Most hikers strap their foam pad to the outside of their backpack to save space inside

Foam Sleeping Pad Pros

  • No punctures- This is the biggest benefit of using a foam pad. You can set up camp on a bed of thorns if you want and not have to worry about punctures. No more searching for thorns on your campsite or waking up on the cold ground because of a puncture.
  • Cheaper- Foam pads are much simpler than inflatables. Because of this, they cost less. You can buy a foam sleep pad for around $10. A cheap inflatable pad costs twice that.
  • You don’t have to learn any skills to use a foam sleeping pad- You don’t need to learn how to repair a puncture or inflate it. It’s dead simple to set up. Just unroll it and go to sleep.
  • You can set up camp faster- You don’t need to spend time blowing up and deflating your pad. Rolling up a foam pad is much faster as well. I’d say using a foam pad saves you around 3-5 minutes per day. It’s less of a hassle as well. I hate folding up my inflatable pad first thing in the morning.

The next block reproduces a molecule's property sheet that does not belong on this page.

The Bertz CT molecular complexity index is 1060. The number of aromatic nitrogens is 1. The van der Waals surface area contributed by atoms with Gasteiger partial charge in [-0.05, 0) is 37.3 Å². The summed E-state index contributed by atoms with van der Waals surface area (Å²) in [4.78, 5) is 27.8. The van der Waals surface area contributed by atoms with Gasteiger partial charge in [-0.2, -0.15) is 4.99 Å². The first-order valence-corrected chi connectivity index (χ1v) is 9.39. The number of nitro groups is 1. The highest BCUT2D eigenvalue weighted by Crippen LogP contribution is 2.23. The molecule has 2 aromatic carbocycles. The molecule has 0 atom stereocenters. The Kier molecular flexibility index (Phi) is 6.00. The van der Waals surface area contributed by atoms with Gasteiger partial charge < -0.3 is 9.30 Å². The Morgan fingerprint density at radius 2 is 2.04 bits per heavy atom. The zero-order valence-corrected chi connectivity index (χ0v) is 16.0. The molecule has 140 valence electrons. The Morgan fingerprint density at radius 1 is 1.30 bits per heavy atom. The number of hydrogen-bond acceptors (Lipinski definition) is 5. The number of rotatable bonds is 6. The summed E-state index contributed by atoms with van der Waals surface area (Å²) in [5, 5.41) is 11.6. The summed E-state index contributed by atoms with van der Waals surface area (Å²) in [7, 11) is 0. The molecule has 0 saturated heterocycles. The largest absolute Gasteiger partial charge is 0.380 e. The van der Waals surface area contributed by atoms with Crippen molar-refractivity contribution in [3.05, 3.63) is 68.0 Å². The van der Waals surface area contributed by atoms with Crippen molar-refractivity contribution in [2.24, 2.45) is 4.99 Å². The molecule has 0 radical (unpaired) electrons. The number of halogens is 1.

• Better Insulation- The R-value tells you how warm your sleeping pad is. A higher R-value indicates a warmer pad. Generally, foam sleep pads have higher R-values than comparable inflatable pads. Some campers stack two foam pads or stack an inflatable on top of a foam pad if the weather is very cold.
  • Foam pads have multiple uses- My favorite is to use it as a chair. You can sit on it while rolled up. This is great for cooking. You can unroll it and sit on it with your back against a tree. This is nice for relaxing in the shade. Some ultralight backpacks have straps on the back so you can use your foam sleep pads as padding.
  • Foam pads last longer- After your inflatable pad sustains enough punctures, it’s pretty much dead. You can only patch so many holes. Foam sleep pads seem to last forever. They are incredibly durable.
  • More reliable- Even if a bear chews a chunk out of it, you foam sleeping pad will still work. You just never know when an inflatable sleeping pad will fail. A seem could rupture while you’re 100 miles from civilization. If this happens, you’re out of luck. Foam pads give peace of mind.
a basic foam sleeping pad rolled up

A basic foam sleeping pad

Foam Sleeping Pad Cons

  • Less comfortable- This is the biggest drawback to using a foam pad. Most campers agree that foam pads just don’t offer the same amount of support as inflatable pads. They are thinner and more firm. You can’t adjust the firmness by adding or removing air. For side sleepers or people with bad backs, foam sleeping pads may not be ideal.